Iraqi forces battled Sunday to secure the country’s second-largest dam from Islamic State militants after U.S. airstrikes opened the way for a ground offensive, marking an expansion of the American bombing campaign to Anbar, the deadliest province for U.S. troops during the Iraq war.

Iraqi officials said the ground operation, spearheaded by Iraqi counterterrorism forces and backed up by allied tribesmen, troops and local police, was underway Sunday night in the vicinity of Haditha, about 150 miles northwest of Baghdad. There, militants have been attempting to seize control of the city’s strategic hydroelectric dam for months.

The attacks represented a sharp escalation of a U.S. military campaign that began Aug. 8, when President Obama ordered the Pentagon to intervene in Iraq to stem the rapid advance of the Islamic State, a Sunni extremist group that has swept across the north and west of the country.

Obama, in an interview Sunday on NBC’s “Meet the Press,” said it was time for stepped-up efforts against the Islamic State, which would require additional resources in the region.

“There’s going to be a military element to it,” he said. “And what I want people to understand, though, is that over the course of months, we are going to be able to not just blunt the momentum of ISIL. We are going to systematically degrade their capabilities. We’re going to shrink the territory that they control. And, ultimately, we’re going to defeat them.” The Islamic State until recently called itself the Islamic State of Iraq and the Levant, or ISIL.

The Haditha Dam is Iraq’s second-largest dam. (Doug Struck/The Washington Post)

While the Islamic State’s gains in and around the northern Iraqi city of Mosul have garnered more attention in recent months, the al-Qaeda splinter group with a reputation for brutality has also been consolidating its gains in Sunni-dominated Anbar since seizing control of the province’s two major cities in January.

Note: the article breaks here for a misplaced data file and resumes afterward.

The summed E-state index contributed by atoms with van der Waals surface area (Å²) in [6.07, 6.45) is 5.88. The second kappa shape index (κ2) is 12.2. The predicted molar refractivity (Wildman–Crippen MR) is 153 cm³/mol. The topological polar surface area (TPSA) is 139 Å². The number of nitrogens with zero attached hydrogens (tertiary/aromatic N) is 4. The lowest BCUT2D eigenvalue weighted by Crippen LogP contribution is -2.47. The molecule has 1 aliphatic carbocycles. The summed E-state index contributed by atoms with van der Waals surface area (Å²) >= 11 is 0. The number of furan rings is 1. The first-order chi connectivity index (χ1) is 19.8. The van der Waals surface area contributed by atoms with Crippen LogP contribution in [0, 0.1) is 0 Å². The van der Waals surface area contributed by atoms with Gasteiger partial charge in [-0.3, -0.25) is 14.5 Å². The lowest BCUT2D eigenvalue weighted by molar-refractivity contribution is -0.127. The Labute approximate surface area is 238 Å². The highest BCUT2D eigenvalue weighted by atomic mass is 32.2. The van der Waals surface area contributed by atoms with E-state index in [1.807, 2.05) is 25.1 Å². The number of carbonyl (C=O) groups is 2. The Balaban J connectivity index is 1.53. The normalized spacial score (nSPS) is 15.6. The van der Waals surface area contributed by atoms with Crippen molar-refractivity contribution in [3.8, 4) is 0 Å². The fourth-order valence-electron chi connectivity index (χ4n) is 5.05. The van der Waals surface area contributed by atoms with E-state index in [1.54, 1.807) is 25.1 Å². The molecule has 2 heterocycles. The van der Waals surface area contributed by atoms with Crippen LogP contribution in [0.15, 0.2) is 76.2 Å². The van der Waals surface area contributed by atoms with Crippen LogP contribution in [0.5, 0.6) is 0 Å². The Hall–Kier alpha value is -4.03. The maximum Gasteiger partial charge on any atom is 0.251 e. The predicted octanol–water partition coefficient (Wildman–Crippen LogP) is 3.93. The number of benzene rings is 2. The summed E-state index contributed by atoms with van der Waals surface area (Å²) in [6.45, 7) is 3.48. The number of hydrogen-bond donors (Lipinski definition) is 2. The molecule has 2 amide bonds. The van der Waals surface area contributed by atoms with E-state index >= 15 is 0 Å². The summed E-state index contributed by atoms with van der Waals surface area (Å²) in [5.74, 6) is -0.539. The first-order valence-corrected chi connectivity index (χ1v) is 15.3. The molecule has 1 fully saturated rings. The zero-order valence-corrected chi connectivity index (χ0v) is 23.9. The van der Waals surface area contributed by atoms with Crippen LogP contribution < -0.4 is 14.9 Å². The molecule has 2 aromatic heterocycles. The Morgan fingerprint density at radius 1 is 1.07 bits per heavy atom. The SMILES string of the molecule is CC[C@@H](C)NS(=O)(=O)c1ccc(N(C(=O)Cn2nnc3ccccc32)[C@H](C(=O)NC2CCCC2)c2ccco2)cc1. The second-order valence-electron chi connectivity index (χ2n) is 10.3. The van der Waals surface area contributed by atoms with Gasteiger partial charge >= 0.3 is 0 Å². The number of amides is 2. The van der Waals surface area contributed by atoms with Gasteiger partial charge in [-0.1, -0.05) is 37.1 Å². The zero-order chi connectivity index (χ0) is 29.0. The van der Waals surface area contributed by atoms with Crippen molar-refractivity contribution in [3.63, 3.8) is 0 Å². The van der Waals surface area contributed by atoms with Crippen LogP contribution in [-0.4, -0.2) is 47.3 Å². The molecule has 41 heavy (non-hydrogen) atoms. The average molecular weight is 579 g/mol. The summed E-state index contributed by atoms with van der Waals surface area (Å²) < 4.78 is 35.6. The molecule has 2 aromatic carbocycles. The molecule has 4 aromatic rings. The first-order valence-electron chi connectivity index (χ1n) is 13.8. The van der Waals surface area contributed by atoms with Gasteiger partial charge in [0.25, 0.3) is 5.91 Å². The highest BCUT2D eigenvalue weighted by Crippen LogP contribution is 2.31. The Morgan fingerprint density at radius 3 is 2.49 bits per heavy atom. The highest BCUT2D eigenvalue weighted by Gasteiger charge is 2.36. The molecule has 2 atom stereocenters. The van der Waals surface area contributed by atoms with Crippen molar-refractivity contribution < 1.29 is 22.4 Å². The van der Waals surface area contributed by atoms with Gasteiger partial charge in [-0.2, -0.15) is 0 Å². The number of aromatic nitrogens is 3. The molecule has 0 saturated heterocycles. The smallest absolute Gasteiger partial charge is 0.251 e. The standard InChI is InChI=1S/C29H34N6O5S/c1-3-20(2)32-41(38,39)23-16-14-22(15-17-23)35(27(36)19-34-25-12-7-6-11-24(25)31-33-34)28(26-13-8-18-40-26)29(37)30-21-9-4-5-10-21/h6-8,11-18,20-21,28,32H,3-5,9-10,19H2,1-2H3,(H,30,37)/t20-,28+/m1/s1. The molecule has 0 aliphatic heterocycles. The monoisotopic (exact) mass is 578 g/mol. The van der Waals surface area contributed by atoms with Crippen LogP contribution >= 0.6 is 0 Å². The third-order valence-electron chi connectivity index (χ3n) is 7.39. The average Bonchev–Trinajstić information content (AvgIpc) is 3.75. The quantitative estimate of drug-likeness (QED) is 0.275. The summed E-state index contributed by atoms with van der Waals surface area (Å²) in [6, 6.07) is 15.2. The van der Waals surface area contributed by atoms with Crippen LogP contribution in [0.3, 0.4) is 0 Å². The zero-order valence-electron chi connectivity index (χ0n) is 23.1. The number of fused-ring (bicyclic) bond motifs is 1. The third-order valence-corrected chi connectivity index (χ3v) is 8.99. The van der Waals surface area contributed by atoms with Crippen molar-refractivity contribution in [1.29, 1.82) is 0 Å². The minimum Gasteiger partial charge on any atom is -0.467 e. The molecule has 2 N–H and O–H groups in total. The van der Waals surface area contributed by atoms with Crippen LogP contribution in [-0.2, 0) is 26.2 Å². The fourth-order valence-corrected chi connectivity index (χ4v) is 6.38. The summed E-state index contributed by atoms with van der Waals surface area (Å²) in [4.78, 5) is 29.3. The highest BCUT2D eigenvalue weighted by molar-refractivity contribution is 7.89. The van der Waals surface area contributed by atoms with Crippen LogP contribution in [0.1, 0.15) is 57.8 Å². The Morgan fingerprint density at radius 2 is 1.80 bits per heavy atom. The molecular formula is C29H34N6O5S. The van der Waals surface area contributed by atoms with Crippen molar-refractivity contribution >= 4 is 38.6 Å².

Brig. Gen. Abdulwahab al-Saidi, the Iraqi special forces commander for Anbar, said the ground offensive was launched about 6 a.m. after U.S. jets began their campaign Saturday night. Iraqi special forces called in targets for U.S. airstrikes, he said.

The targets are outlying villages and towns controlled by the Islamic State, including Barwana, less than a mile outside Haditha on the eastern bank of the Euphrates River. From there, militants have been attempting to push north to the city and its dam, which stretches more than five miles across the river.

State media reported that Iraqi forces retook Barwana on Sunday afternoon, but the fluidity of the situation was underscored when the province’s governor, Ahmed al-Dulaimi, and a local leader toured the newly secured territory.

A mortar round landed about 15 feet from the two politicians as Saidi escorted them, the special forces commander said. Both men were injured by shrapnel and airlifted to Baghdad, but the injuries were not life-threatening, officials said.